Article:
Is there any proof that there doesn't exist a Hadamard matrix of size $6 \times 6$?

A matrix $$H \in {\pm 1}^n$$ is Hadamard matrix if $$HH^T=nI_n$$, where $$I$$ is $$n\times n$$ identity matrix. Hadamard's conjecture said that there exists Hadamard matrix of order 1,2 or $$4n$$, for every positive integer $$n$$.

My question is how to prove there does not exists a $$6 \times 6$$ Hadamard matrix?

Wlog (why?) the first row is $$(1\,1\,1\,1\,1\,1)$$ and all other rows have three $$+1$$ and three $$-1$$ entries. If the second and third row have $$r$$ entries $$+1$$ in common ($$0\le r\le 3$$), then they also have $$r$$ entries $$-1$$ in common and their scalar product is $$r\cdot 1^2+r\cdot (-1)^2+(6-2r)\cdot(-1)=4r-6\ne0$$, contradiction.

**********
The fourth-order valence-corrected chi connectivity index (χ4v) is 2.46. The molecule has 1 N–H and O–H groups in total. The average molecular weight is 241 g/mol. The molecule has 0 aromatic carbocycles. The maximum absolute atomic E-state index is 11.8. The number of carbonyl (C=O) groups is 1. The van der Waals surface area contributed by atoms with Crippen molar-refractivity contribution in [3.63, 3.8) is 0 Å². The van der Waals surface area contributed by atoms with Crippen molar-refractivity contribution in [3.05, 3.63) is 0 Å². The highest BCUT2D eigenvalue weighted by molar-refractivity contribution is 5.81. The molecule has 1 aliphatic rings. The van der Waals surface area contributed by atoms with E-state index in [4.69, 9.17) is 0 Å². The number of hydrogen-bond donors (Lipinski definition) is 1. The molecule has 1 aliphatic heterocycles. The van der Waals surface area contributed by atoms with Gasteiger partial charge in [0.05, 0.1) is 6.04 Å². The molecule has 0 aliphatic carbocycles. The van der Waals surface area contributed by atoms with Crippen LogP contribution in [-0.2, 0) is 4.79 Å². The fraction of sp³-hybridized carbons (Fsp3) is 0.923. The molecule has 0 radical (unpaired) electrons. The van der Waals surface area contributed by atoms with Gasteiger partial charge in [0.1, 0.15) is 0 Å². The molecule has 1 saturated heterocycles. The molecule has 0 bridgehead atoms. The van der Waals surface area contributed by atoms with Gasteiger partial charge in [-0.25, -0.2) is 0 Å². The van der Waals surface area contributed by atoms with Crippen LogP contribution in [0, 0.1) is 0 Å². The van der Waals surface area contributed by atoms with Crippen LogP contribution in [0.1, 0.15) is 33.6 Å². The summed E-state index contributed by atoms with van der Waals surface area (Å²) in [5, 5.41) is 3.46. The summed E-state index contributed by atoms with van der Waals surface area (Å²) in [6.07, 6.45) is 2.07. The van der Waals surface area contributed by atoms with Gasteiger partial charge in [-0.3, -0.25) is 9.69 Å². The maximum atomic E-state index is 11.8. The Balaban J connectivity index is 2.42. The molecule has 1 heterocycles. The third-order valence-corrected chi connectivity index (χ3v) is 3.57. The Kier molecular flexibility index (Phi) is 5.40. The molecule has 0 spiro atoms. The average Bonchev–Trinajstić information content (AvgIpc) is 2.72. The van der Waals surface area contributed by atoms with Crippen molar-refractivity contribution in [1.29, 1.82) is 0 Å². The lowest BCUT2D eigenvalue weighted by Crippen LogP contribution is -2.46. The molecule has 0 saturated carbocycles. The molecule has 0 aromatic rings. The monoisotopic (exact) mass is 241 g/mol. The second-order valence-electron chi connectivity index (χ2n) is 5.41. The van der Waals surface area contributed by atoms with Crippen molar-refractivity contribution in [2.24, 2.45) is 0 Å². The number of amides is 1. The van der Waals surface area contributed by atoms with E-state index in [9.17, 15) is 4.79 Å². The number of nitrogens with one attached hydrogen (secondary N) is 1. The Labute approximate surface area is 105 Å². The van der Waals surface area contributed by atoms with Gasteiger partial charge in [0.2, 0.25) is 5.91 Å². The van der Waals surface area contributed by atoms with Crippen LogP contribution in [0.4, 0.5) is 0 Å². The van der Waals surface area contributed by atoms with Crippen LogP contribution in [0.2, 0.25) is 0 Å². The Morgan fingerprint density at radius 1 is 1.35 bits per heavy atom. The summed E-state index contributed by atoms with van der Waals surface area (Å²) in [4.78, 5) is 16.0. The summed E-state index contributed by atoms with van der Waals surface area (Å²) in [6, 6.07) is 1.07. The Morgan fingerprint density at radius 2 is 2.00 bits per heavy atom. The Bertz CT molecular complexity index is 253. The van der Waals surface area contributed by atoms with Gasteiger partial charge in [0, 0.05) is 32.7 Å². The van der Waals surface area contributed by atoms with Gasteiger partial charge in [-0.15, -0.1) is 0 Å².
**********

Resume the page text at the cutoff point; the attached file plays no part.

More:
Upon closer look, this argument can be extended to show that $$H_n$$ can exist only when $$4\mid n$$ or $$n<3$$:
Assume $$n\ge 3$$. Again with the first row being wlog all-ones, every other row must have an equal amount of $$+1$$'s and $$-1$$'s, hence $$n$$ must be even. Then as above, if the second and third row have $$r$$ entries $$+1$$ in common, they also share $$r$$ entries $$-1$$, and their scalar product is $$4r-n$$. As this is $$0$$, it follows that $$4\mid n$$.